This study includes TEM observation and EDS analysis to determine the detailed composition of the ZITO structure and the contribution of bias-crystallization to its crystallization (Figure 5). Figure  5(a) shows a TEM image of the as-grown ZITO/In sample; the image in the lower right corner displays the structure of the indium layer, and the image in the upper left corner displays that of the ZITO film. The ZITO film was approximately 145 nm-thick, and its formation was continuous and uniform. The select area electron diffraction (SAED) pattern (inset of Figure  5(a)) confirmed that the unbiased ZITO film was an amorphous structure, which is in agreement with previous research [14]. The oxygen, indium, zinc, and tin concentrations from points A to B (180 nm) were examined by EDS (Figure  5(b)). The O/In/Zn/Sn concentration of the ZITO/In sample included three zones. Though indium should be the only element in Zone I, oxygen atoms were also present in this zone. This is primarily because the sputter-induced thermal energy during deposition caused the indium atoms to react with the oxygen atoms in the ZITO crystallization, forming In2O3 structures. This thermal energy also enhanced the formation of InZnO (IZO) structures (Zone II), and this thermal diffusion path was approximately 18 nm. In Zone III (ZITO layer), the concentration of all the elements resulted in uniform distribution, which was confirmed with TEM observation (Figure  5(a)). Figure  5(c) shows a TEM image and SAED pattern of ZITO film after bias crystallization at 4 V for 20 min. The ZITO film possessed an unregulated structure, and its SAED pattern was attributed to a polycrystalline structure. These results indicate that the proposed BCM transformed amorphous ZITO (a-ZITO) into a polycrystalline ZITO (poly-ZITO) crystal. The variations of all elements concentrated from points C to D (180 nm) were also detected (Figure  5(d)). Figure  5(d) shows that indium atom concentration in Zone rose after bias-crystallization. The main reason is that the bias-induced thermal effect caused the diffusion of indium atoms. In addition, the indium atoms were thermally diffused into the ZITO film, which resulted in the increment of carrier concentration that dominated ZITO resistivity. Compared with unbiased ZITO film (Zone II), the bias-induced mechanism increased the diffusion path of indium atoms from 18 nm to 35 nm (see the diffusion layer shown in Figures  5(b) and 5(d)). The increased thickness of the IZO structure mainly resulted in the reduction of ZITO resistivity.

Figure 5: (a) TEM and SAED images of unbiased ZITO/In sample, (b) the profile of oxygen, zinc, indium, and tin contents from point A to B in (a); (c) TEM and SAED images of the ZITO/In sample with the biased of 4 V for 20 min, (d) the profile of oxygen, zinc, indium, and tin contents from point C to D in (c). (D. L.: diffusion layer).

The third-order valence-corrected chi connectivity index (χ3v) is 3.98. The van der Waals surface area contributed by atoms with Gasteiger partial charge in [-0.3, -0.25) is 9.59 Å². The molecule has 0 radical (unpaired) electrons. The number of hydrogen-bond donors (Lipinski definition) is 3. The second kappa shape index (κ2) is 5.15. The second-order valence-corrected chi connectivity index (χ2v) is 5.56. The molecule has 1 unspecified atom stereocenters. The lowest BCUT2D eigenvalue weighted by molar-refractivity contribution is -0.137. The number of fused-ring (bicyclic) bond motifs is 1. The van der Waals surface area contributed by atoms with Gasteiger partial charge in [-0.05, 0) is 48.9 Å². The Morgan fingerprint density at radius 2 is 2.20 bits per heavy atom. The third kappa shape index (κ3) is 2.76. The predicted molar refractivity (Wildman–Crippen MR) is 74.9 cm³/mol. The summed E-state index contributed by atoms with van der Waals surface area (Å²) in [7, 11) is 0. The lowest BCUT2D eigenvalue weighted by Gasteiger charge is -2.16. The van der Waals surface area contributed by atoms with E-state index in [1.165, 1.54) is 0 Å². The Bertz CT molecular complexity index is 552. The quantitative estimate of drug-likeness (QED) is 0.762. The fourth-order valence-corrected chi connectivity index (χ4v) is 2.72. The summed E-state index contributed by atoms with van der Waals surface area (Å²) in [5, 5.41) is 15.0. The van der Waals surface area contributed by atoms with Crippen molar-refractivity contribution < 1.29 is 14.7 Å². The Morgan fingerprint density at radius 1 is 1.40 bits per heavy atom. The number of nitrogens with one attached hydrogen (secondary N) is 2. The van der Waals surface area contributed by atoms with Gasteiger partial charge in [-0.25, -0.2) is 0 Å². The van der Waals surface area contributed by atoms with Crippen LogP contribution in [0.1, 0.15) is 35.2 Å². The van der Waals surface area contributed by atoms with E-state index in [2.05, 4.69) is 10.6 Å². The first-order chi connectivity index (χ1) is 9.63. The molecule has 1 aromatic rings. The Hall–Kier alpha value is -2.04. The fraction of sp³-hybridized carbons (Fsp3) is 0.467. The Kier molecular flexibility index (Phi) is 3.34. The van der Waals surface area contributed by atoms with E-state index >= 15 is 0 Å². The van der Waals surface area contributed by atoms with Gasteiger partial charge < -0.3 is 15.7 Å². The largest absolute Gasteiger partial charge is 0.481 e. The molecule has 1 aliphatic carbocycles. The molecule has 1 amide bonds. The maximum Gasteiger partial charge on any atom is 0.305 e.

In accordance with the results, Figure 6 presents a schematic illustration of interface characteristics of the ZITO/In sample with the BCM. For the unbiased ZITO/In sample, the sputter-induced thermal energy in the interface (ZITO/In) formed the In2O3 and IZO structures. The thermal energy was insufficient to crystallize the a-ZITO structure. When the bias-crystallization was performed, the bias-induced joule heat caused intense diffusion that increased the content of IZO and In2O3 phases. The a-ZITO was crystallized to form poly-ZITO, and the thickness of In2O3 thin film increased to enhance the film transmittance. The metal indium had good conductivity, promoting the bias-crystallization process. Moreover, the formation of the In2O3 structure did not deteriorate optical transmittance [17]. In brief, the BCM improved ZITO crystallization and enhanced its conductivity after only a short duration. This technique is a candidate for posttreatment applications that require low-temperature manufacturing.

Figure 6: Schematic illustrations of interface characteristics for ZITO/In sample with the bias-crystallization mechanism.

4. Conclusions

This study proposed a BCM that enhanced ZITO crystallization at a lower temperature after a short bias time. The bias-induced joule heat caused indium diffusion to form In2O3 structures in the interface between the ZITO film and the indium layer. The In2O3 structures dominated the crystallization of the ZITO/In sample. The transformation of the ZITO matrix from amorphous to polycrystalline indicated that the proposed biasing treatment enhanced low-temperature crystallization. The bias-induced thermal diffusion also increased the number of In2O3 and IZO structures, increasing film conductivity and transmittance.


The authors are grateful to The Instrument Center of National Cheng Kung University, the Center for Micro/Nano Science and Technology (D100-2700) for the financial support under Grants nos. NSC100-2221-E-006-094 and NSC100-2221-E-006-092.